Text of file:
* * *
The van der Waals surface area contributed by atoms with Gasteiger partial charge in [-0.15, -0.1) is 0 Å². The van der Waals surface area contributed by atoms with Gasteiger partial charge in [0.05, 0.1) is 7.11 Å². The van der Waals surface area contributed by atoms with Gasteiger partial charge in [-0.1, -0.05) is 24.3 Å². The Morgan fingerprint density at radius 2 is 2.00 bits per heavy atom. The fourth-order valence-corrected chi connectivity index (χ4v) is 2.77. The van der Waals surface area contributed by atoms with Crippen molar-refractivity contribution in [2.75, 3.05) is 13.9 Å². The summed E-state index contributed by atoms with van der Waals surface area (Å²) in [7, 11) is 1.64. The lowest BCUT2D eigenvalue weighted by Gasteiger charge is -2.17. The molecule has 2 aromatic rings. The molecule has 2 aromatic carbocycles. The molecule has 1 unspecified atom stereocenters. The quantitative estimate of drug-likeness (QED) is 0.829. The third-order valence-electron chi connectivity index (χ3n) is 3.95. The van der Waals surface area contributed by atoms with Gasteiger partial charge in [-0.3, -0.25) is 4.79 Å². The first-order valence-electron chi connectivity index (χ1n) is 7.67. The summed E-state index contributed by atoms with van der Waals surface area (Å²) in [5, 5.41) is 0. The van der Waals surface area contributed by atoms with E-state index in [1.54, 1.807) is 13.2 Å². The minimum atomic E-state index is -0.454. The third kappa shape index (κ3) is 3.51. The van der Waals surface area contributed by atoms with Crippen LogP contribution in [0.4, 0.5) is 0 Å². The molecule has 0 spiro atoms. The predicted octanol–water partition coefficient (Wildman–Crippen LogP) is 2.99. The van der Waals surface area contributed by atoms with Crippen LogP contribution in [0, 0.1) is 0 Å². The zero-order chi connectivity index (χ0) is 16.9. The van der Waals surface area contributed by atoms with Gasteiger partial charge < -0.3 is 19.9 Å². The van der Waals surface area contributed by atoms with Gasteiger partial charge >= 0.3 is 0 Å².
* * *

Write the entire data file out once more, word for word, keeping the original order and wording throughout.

The van der Waals surface area contributed by atoms with Gasteiger partial charge in [-0.15, -0.1) is 0 Å². The van der Waals surface area contributed by atoms with Gasteiger partial charge in [0.05, 0.1) is 7.11 Å². The van der Waals surface area contributed by atoms with Gasteiger partial charge in [-0.1, -0.05) is 24.3 Å². The Morgan fingerprint density at radius 2 is 2.00 bits per heavy atom. The fourth-order valence-corrected chi connectivity index (χ4v) is 2.77. The van der Waals surface area contributed by atoms with Crippen molar-refractivity contribution in [2.75, 3.05) is 13.9 Å². The summed E-state index contributed by atoms with van der Waals surface area (Å²) in [7, 11) is 1.64. The lowest BCUT2D eigenvalue weighted by Gasteiger charge is -2.17. The molecule has 2 aromatic rings. The molecule has 2 aromatic carbocycles. The molecule has 1 unspecified atom stereocenters. The quantitative estimate of drug-likeness (QED) is 0.829. The third-order valence-electron chi connectivity index (χ3n) is 3.95. The van der Waals surface area contributed by atoms with Gasteiger partial charge in [-0.3, -0.25) is 4.79 Å². The first-order valence-electron chi connectivity index (χ1n) is 7.67. The summed E-state index contributed by atoms with van der Waals surface area (Å²) in [5, 5.41) is 0. The van der Waals surface area contributed by atoms with E-state index in [1.54, 1.807) is 13.2 Å². The minimum atomic E-state index is -0.454. The third kappa shape index (κ3) is 3.51. The van der Waals surface area contributed by atoms with Crippen LogP contribution in [0.4, 0.5) is 0 Å². The molecule has 0 spiro atoms. The predicted octanol–water partition coefficient (Wildman–Crippen LogP) is 2.99. The van der Waals surface area contributed by atoms with Crippen LogP contribution in [0, 0.1) is 0 Å². The zero-order chi connectivity index (χ0) is 16.9. The van der Waals surface area contributed by atoms with Gasteiger partial charge < -0.3 is 19.9 Å². The van der Waals surface area contributed by atoms with Gasteiger partial charge >= 0.3 is 0 Å².